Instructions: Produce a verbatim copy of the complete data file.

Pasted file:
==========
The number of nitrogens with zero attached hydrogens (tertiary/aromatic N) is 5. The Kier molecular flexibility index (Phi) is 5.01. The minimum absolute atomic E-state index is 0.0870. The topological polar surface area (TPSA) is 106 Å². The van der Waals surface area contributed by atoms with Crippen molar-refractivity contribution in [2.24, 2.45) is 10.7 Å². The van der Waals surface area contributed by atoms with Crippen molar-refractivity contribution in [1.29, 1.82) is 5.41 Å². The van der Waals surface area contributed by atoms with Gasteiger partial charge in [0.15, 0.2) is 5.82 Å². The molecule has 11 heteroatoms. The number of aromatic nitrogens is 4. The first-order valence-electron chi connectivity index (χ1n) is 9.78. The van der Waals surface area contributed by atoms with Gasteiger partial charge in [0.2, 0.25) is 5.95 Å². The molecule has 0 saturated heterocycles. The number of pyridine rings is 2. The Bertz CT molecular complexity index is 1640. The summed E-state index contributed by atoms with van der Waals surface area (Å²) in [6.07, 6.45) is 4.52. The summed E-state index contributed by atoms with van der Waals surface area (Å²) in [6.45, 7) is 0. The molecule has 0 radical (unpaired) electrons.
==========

The number of nitrogens with zero attached hydrogens (tertiary/aromatic N) is 5. The Kier molecular flexibility index (Phi) is 5.01. The minimum absolute atomic E-state index is 0.0870. The topological polar surface area (TPSA) is 106 Å². The van der Waals surface area contributed by atoms with Crippen molar-refractivity contribution in [2.24, 2.45) is 10.7 Å². The van der Waals surface area contributed by atoms with Crippen molar-refractivity contribution in [1.29, 1.82) is 5.41 Å². The van der Waals surface area contributed by atoms with Gasteiger partial charge in [0.15, 0.2) is 5.82 Å². The molecule has 11 heteroatoms. The number of aromatic nitrogens is 4. The first-order valence-electron chi connectivity index (χ1n) is 9.78. The van der Waals surface area contributed by atoms with Gasteiger partial charge in [0.2, 0.25) is 5.95 Å². The molecule has 0 saturated heterocycles. The number of pyridine rings is 2. The Bertz CT molecular complexity index is 1640. The summed E-state index contributed by atoms with van der Waals surface area (Å²) in [6.07, 6.45) is 4.52. The summed E-state index contributed by atoms with van der Waals surface area (Å²) in [6.45, 7) is 0. The molecule has 0 radical (unpaired) electrons.